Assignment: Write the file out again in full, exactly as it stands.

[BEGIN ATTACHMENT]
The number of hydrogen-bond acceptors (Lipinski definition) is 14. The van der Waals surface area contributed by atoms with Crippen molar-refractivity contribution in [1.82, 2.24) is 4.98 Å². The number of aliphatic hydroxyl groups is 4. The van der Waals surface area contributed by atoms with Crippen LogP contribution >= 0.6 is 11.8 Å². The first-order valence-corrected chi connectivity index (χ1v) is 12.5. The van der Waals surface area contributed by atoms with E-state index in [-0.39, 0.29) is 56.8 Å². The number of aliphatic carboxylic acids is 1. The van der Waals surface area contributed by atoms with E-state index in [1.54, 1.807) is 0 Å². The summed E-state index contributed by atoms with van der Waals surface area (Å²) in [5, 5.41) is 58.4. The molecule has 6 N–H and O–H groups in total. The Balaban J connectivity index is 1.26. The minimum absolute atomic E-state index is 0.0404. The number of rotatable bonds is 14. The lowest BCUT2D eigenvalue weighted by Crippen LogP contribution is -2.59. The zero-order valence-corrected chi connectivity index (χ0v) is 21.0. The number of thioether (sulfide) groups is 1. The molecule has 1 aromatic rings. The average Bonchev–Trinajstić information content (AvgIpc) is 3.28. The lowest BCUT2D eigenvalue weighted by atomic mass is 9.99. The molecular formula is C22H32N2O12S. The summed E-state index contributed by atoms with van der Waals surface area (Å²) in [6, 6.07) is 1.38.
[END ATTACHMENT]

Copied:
The number of hydrogen-bond acceptors (Lipinski definition) is 14. The van der Waals surface area contributed by atoms with Crippen molar-refractivity contribution in [1.82, 2.24) is 4.98 Å². The number of aliphatic hydroxyl groups is 4. The van der Waals surface area contributed by atoms with Crippen LogP contribution >= 0.6 is 11.8 Å². The first-order valence-corrected chi connectivity index (χ1v) is 12.5. The van der Waals surface area contributed by atoms with E-state index in [-0.39, 0.29) is 56.8 Å². The number of aliphatic carboxylic acids is 1. The van der Waals surface area contributed by atoms with E-state index in [1.54, 1.807) is 0 Å². The summed E-state index contributed by atoms with van der Waals surface area (Å²) in [5, 5.41) is 58.4. The molecule has 6 N–H and O–H groups in total. The Balaban J connectivity index is 1.26. The minimum absolute atomic E-state index is 0.0404. The number of rotatable bonds is 14. The lowest BCUT2D eigenvalue weighted by Crippen LogP contribution is -2.59. The zero-order valence-corrected chi connectivity index (χ0v) is 21.0. The number of thioether (sulfide) groups is 1. The molecule has 1 aromatic rings. The average Bonchev–Trinajstić information content (AvgIpc) is 3.28. The lowest BCUT2D eigenvalue weighted by atomic mass is 9.99. The molecular formula is C22H32N2O12S. The summed E-state index contributed by atoms with van der Waals surface area (Å²) in [6, 6.07) is 1.38.